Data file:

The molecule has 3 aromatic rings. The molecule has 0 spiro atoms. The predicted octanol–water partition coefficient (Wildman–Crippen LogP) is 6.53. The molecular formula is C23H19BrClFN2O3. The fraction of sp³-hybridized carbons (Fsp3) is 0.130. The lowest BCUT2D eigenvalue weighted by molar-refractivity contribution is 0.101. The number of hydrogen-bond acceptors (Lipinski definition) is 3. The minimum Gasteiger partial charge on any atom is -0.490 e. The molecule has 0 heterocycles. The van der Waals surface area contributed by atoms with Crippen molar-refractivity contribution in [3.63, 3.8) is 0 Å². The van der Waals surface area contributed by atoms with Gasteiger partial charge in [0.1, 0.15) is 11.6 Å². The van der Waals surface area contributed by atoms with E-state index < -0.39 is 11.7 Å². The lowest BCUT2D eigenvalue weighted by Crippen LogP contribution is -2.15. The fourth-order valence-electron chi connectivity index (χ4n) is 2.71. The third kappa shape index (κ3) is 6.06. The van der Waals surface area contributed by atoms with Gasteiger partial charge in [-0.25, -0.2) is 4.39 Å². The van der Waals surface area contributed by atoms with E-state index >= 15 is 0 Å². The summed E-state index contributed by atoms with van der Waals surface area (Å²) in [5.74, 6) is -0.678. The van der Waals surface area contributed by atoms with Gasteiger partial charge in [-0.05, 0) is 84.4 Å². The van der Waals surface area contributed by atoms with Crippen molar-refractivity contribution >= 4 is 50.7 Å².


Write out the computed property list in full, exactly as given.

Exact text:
The molecule has 3 aromatic rings. The molecule has 0 spiro atoms. The predicted octanol–water partition coefficient (Wildman–Crippen LogP) is 6.53. The molecular formula is C23H19BrClFN2O3. The fraction of sp³-hybridized carbons (Fsp3) is 0.130. The lowest BCUT2D eigenvalue weighted by molar-refractivity contribution is 0.101. The number of hydrogen-bond acceptors (Lipinski definition) is 3. The minimum Gasteiger partial charge on any atom is -0.490 e. The molecule has 0 heterocycles. The van der Waals surface area contributed by atoms with Crippen molar-refractivity contribution in [3.63, 3.8) is 0 Å². The van der Waals surface area contributed by atoms with Gasteiger partial charge in [0.1, 0.15) is 11.6 Å². The van der Waals surface area contributed by atoms with E-state index < -0.39 is 11.7 Å². The lowest BCUT2D eigenvalue weighted by Crippen LogP contribution is -2.15. The fourth-order valence-electron chi connectivity index (χ4n) is 2.71. The third kappa shape index (κ3) is 6.06. The van der Waals surface area contributed by atoms with Gasteiger partial charge in [-0.25, -0.2) is 4.39 Å². The van der Waals surface area contributed by atoms with E-state index >= 15 is 0 Å². The summed E-state index contributed by atoms with van der Waals surface area (Å²) in [5.74, 6) is -0.678. The van der Waals surface area contributed by atoms with Gasteiger partial charge in [-0.05, 0) is 84.4 Å². The van der Waals surface area contributed by atoms with Crippen molar-refractivity contribution >= 4 is 50.7 Å².